‘Mr. Bojangles’ Singer-Songwriter Jerry Jeff Walker Dies At 78

The esteemed country artist was instrumental in building the Austin music scene.

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Jerry Jeff Walker
Photo: Anthony Pidgeon/Redferns

Singer-songwriter Jerry Jeff Walker, who most famously wrote the hit “Mr. Bojangles,” and helped establish Austin, TX as a musical hotspot, has died at the age of 78. According to a family spokesperson, the artist passed away on Friday, October 23, following a long battle with throat cancer, among other health issues.

Born Ronald Clyde Crosby in Oneonta, New York in 1942, Walker rose up in the Greenwich Village folk music scene, recording two albums with his band Circus Maximus before setting out as a solo artist. In 1968, he released Mr. Bojangles – the title track of which became his signature hit. While Walker broke the Billboard Hot 100 with his recording, The Nitty Gritty Dirt Band scored a Top Ten hit with their rendition just two years later. Since then, “Mr. Bojangles” has become a standard, covered by a myriad of artists, including Sammy Davis Jr. – who made the song a staple during his live act – as well as Nina Simone, Harry Nilsson, Neil Diamond, and Harry Belafonte.

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In the early 70s, Walker relocated to Austin, TX, where the outlaw country scene was beginning to take shape. There, he embarked on a prolific recording streak, recording nearly an album every year (sometimes two albums per year), for the next two decades. Highlights include his 1973 live LP, ¡Viva Terlingua!. Recorded alongside the Lost Gonzo Band, which Walker fronted for many years, the lively, intimate set has become an enduring outlaw country classic and features several Walker originals (“Sangria Wine,” “Little Bird,” “Gettin’ By”) as well as a handful of covers, including Gary P. Nunn’s “London Homesick Blues” and Guy Clark’s “Desperados Waiting for the Train.”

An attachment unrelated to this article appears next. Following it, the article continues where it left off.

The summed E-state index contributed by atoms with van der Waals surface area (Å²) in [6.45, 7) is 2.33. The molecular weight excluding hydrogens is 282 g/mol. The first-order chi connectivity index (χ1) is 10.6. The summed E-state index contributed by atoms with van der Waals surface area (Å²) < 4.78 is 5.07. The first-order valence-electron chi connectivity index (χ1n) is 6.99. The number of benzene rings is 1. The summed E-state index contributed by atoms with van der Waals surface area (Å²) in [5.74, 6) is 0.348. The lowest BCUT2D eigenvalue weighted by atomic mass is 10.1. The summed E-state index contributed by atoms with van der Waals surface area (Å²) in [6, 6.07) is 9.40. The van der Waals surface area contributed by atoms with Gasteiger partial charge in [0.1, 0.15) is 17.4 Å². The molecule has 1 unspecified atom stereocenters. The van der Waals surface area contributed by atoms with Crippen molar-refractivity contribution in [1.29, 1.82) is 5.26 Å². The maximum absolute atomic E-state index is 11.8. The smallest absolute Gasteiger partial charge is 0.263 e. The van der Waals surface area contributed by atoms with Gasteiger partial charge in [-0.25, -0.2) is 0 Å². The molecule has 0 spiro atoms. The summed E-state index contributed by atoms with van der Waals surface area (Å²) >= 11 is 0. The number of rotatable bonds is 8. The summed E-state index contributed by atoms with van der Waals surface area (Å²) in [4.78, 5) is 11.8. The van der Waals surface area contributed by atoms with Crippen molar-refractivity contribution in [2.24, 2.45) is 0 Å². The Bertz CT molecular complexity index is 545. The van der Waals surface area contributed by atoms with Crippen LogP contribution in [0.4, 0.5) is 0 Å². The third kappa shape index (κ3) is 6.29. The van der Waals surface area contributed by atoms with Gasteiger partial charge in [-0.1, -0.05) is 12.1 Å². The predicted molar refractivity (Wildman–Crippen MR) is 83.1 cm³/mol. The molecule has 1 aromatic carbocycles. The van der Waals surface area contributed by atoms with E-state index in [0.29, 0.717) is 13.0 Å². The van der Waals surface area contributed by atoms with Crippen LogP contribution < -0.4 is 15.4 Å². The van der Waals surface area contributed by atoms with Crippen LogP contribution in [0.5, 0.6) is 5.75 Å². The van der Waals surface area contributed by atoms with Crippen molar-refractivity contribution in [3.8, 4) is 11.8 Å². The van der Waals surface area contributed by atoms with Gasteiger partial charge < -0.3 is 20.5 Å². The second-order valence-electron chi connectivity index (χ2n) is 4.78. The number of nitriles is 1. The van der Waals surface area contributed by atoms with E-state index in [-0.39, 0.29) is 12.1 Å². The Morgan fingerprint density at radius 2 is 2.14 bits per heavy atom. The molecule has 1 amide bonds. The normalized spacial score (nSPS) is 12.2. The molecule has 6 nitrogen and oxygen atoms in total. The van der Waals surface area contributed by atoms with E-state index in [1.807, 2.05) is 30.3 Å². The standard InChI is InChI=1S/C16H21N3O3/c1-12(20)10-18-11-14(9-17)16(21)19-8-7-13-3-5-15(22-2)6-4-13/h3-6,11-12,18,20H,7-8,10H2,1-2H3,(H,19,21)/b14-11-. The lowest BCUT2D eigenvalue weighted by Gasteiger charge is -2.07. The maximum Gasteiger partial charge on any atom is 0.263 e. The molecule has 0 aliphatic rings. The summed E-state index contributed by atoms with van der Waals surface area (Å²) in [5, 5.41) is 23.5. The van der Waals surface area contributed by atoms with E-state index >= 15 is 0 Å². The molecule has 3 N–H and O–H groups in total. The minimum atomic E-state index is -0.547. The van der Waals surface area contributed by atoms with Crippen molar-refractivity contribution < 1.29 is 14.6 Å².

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Walker was a beloved figure in the Austin music scene and was known for his generosity towards up-and-coming artists – including a young Jimmy Buffett, whom he personally drove to Key West, FL. He would regularly cover songs by rising songwriters – and, perhaps most famously, scored a 1972 hit with Guy Clark’s “L.A. Freeway.”

In an interview with the Tennessean today, Asleep at the Wheel frontman Ray Benson said, “Other than Willie, Jerry Jeff is the most important musician to happen to Austin, Texas, I would have to say. He really brought that folksinger/songwriter form to its height in Texas. And for that, he’ll be eternal, because there’s all these kids today that write songs in that mode.”

Walker formed his own independent label, Tried & True Music, in 1986. He continued to record through the 2000s, and released his final album, It’s About Time, in 2018.

Walker leaves behind his wife, Susan, his son Django (also a musician), and daughter Jessie Jane.

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